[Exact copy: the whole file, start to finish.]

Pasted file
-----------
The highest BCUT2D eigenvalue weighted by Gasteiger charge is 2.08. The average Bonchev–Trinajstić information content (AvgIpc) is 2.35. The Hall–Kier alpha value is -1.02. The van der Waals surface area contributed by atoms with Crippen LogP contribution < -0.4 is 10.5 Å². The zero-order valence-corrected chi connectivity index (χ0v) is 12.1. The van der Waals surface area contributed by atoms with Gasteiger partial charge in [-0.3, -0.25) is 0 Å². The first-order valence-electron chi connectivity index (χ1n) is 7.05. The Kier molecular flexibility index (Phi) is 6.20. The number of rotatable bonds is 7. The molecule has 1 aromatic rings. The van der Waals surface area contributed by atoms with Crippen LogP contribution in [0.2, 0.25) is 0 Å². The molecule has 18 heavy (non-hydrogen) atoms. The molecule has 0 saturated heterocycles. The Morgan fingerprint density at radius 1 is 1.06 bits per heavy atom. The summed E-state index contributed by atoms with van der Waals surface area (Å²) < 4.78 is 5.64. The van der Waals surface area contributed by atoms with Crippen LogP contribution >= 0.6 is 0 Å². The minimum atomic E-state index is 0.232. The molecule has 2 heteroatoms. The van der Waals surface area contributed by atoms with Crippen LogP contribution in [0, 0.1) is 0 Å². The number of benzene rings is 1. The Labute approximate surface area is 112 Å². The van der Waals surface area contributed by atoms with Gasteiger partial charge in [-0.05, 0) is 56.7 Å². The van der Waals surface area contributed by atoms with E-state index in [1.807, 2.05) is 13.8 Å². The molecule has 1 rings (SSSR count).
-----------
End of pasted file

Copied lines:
The highest BCUT2D eigenvalue weighted by Gasteiger charge is 2.08. The average Bonchev–Trinajstić information content (AvgIpc) is 2.35. The Hall–Kier alpha value is -1.02. The van der Waals surface area contributed by atoms with Crippen LogP contribution < -0.4 is 10.5 Å². The zero-order valence-corrected chi connectivity index (χ0v) is 12.1. The van der Waals surface area contributed by atoms with Gasteiger partial charge in [-0.3, -0.25) is 0 Å². The first-order valence-electron chi connectivity index (χ1n) is 7.05. The Kier molecular flexibility index (Phi) is 6.20. The number of rotatable bonds is 7. The molecule has 1 aromatic rings. The van der Waals surface area contributed by atoms with Crippen LogP contribution in [0.2, 0.25) is 0 Å². The molecule has 18 heavy (non-hydrogen) atoms. The molecule has 0 saturated heterocycles. The Morgan fingerprint density at radius 1 is 1.06 bits per heavy atom. The summed E-state index contributed by atoms with van der Waals surface area (Å²) < 4.78 is 5.64. The van der Waals surface area contributed by atoms with Crippen LogP contribution >= 0.6 is 0 Å². The minimum atomic E-state index is 0.232. The molecule has 2 heteroatoms. The van der Waals surface area contributed by atoms with Crippen LogP contribution in [0, 0.1) is 0 Å². The number of benzene rings is 1. The Labute approximate surface area is 112 Å². The van der Waals surface area contributed by atoms with Gasteiger partial charge in [-0.05, 0) is 56.7 Å². The van der Waals surface area contributed by atoms with E-state index in [1.807, 2.05) is 13.8 Å². The molecule has 1 rings (SSSR count).